Kundan jewelry is an Indian craft that put into fusion the brilliance of precious stones, metal, and enamel in the custom Rajasthani style. Emeralds, topaz, garnets, rubies, moonstones, amethyst, diamonds, bloodstones, sapphires, and corals are typical examples of stones that are frequently used in jewelry making. These stones are then shaped carefully, cut, and polished to let their shine show. These then are set in pure gold base designed with exceptionally complicated patterns. Then the so far unfinished product is given an enameled ground to protect the gold from possible wearing out caused by friction against the skin. This process also gives highlight on the extent of the stones' luster.
Only those with keen eyes would notice that a Kundan jewelry should not be compared and mistaken for the artificial Kundan, which uses glass and colored tinfoil under the stones to mimic the polish of the real work. Much of the beauty of Kundan jewelry is derived from its value and authenticity, thus to make a replica of it is would be defeating its essence.
Kundan jewelry can also be done in silver, replacing the radiance and warmth of the gold with the classic grace of white.
Kundan jewelry could have varying designs—animal, bird, floral, lunar, and solar designs. In the southern part of India, Kundan jewerly designs are more inclined to nature—dainty motif of the melon, rice grains, mango, and cucumber seeds, etc. In other parts, such as the in then west and the north, the Mughals stands to be the biggest influence on these jewelry designs. The Kundan jewelry pieces can be formed into rakhras (those worn in the forehead), necklaces, chokers, bracelets, waistbands, anklets, earrings, armlets, and earrings. Actually, as a fact, ornaments are made supposedly for every part of the human body—sixteen types of body adornment called solah shringar. This brings back into mind old times of luxurious lifestyles and grand magnificence. In Rajasthan, the largest state of the Republic of India, enamel has long been used in numerous ways in jewelry making.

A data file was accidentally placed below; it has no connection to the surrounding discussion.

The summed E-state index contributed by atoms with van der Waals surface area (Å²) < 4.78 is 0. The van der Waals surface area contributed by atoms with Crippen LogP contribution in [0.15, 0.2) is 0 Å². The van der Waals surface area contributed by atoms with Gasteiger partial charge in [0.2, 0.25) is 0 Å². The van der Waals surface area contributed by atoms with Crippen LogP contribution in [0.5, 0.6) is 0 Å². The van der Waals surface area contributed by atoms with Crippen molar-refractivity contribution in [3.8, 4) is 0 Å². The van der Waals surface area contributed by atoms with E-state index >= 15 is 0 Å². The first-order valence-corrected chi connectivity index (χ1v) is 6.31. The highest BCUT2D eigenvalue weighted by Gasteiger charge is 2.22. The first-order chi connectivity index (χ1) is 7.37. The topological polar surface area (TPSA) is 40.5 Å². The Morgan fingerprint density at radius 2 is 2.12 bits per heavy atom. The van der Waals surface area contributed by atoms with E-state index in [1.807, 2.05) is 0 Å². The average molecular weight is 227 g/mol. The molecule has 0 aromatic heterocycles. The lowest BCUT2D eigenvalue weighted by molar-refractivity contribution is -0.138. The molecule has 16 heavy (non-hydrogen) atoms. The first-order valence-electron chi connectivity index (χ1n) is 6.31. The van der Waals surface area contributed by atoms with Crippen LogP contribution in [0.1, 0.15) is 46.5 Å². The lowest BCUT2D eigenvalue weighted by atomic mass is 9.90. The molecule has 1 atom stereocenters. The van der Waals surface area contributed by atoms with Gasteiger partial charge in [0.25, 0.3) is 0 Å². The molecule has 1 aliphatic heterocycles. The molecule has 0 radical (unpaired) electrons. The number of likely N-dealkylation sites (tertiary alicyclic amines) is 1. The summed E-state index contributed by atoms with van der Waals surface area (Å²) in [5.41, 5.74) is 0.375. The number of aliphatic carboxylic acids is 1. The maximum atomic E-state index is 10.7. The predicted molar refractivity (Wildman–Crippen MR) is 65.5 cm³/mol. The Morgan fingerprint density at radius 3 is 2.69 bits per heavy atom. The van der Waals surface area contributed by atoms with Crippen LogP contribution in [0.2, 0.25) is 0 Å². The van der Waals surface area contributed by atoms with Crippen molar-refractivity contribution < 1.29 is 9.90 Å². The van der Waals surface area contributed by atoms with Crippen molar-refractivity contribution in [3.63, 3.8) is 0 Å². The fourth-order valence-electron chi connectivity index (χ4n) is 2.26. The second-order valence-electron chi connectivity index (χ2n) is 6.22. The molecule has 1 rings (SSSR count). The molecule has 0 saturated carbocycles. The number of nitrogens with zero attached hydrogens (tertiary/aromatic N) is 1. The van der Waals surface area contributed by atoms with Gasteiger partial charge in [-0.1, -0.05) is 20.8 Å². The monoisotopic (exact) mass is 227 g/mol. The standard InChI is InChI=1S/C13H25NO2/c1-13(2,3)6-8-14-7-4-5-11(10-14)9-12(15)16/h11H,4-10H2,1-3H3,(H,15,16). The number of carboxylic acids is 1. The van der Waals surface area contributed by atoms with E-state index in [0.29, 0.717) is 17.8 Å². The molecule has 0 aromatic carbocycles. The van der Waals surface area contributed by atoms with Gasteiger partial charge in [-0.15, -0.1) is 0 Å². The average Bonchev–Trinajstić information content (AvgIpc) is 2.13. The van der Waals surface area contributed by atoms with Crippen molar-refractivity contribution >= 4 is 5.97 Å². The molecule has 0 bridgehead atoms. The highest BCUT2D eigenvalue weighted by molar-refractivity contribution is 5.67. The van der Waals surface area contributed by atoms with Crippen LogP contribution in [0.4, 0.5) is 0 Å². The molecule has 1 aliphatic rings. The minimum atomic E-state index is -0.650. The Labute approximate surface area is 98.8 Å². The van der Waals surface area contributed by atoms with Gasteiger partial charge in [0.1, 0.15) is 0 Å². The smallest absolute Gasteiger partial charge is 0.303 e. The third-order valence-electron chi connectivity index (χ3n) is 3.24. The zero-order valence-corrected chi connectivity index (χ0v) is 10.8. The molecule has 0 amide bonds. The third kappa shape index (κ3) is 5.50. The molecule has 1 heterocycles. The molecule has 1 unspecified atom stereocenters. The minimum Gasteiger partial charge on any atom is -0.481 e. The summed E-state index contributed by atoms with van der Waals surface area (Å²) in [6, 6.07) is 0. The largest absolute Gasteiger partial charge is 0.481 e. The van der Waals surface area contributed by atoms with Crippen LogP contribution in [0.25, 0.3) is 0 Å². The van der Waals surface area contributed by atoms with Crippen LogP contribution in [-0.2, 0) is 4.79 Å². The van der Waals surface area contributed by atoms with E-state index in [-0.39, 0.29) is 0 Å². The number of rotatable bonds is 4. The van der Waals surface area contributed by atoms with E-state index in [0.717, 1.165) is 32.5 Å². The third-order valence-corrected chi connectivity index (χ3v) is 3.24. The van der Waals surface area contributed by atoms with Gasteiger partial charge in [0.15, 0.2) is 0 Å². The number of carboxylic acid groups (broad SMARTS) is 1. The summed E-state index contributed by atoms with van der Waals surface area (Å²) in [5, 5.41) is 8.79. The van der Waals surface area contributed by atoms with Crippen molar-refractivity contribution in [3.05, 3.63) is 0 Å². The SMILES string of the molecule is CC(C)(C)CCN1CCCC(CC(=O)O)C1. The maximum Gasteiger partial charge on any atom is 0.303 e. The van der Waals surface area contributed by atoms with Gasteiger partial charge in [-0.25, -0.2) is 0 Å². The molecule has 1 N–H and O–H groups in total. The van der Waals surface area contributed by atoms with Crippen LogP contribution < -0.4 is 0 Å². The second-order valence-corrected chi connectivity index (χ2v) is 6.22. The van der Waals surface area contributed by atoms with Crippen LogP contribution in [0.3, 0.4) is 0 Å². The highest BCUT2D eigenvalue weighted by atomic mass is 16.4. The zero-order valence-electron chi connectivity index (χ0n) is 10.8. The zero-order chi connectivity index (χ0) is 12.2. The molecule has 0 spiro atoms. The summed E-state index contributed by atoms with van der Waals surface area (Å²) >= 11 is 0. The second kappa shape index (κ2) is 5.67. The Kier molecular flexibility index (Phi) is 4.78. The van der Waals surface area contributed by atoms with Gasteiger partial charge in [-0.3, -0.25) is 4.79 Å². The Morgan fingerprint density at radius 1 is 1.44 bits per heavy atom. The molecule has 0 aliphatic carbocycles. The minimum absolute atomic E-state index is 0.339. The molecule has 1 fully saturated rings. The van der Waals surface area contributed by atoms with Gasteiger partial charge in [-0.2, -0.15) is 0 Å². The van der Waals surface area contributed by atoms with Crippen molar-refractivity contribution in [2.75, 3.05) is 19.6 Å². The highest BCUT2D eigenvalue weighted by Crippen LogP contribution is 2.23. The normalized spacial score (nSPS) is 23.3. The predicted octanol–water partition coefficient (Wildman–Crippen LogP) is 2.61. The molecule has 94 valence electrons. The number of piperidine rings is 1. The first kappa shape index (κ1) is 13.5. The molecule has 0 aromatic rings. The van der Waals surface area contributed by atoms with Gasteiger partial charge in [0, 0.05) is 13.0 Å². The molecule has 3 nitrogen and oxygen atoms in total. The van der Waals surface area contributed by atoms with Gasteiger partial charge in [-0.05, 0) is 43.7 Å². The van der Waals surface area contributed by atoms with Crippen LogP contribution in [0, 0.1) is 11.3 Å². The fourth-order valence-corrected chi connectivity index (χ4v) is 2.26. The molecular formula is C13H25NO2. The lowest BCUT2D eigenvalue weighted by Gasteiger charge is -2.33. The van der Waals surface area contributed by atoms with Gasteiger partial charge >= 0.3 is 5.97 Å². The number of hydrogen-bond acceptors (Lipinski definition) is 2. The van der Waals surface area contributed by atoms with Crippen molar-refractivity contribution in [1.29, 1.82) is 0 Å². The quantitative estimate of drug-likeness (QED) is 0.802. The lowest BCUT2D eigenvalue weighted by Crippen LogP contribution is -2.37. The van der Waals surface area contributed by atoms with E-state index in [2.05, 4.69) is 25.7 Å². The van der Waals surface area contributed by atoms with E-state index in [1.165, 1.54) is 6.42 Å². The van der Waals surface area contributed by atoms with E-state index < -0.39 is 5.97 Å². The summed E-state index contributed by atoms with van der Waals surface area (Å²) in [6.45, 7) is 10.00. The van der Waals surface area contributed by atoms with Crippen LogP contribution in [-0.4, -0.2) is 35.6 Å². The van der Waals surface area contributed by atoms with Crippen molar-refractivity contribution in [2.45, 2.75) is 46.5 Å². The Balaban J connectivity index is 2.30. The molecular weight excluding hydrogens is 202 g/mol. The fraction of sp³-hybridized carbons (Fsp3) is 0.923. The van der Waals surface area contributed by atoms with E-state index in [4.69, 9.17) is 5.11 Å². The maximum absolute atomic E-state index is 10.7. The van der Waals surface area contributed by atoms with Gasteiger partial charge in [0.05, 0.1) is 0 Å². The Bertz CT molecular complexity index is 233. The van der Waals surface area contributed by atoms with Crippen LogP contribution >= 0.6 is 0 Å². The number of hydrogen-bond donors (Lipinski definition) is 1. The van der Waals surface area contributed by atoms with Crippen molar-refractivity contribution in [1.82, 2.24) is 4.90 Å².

The evident fine handiwork seen in Kundan jewelry makes it popular among women, not only in Asian countries, but among Westerners as well; although, caution should be taken in looking for authentic pieces. As the availability of online stores rapidly increases, there would also be those who are selling pieces, claiming to be real things, but in actuality are just cheap imitations of the craft.
Still, it should be worth noting how Kundan jewelry is taking great attention from the fashion world, specifically on the area of women’s fashion accessories. Pieces done with highly intricate designs and carefully watched over with high-quality workmanships are available for special occasions such as weddings, formal gatherings, or simple casual evening night outs.
Kundan jewelry is considered to follow one of the oldest jewelry-making traditions of India. The Kundan jewelry is said to have been made, not only for humans, but also for deities as well—even ceremonial elephants and horses. The materials used for making Kundan jewelry had to be from the finest materials—say, the gold used should be of high quality. People before used jewelries as forms of investment; thus, to go for pieces of lower quality makes little, if any, sense.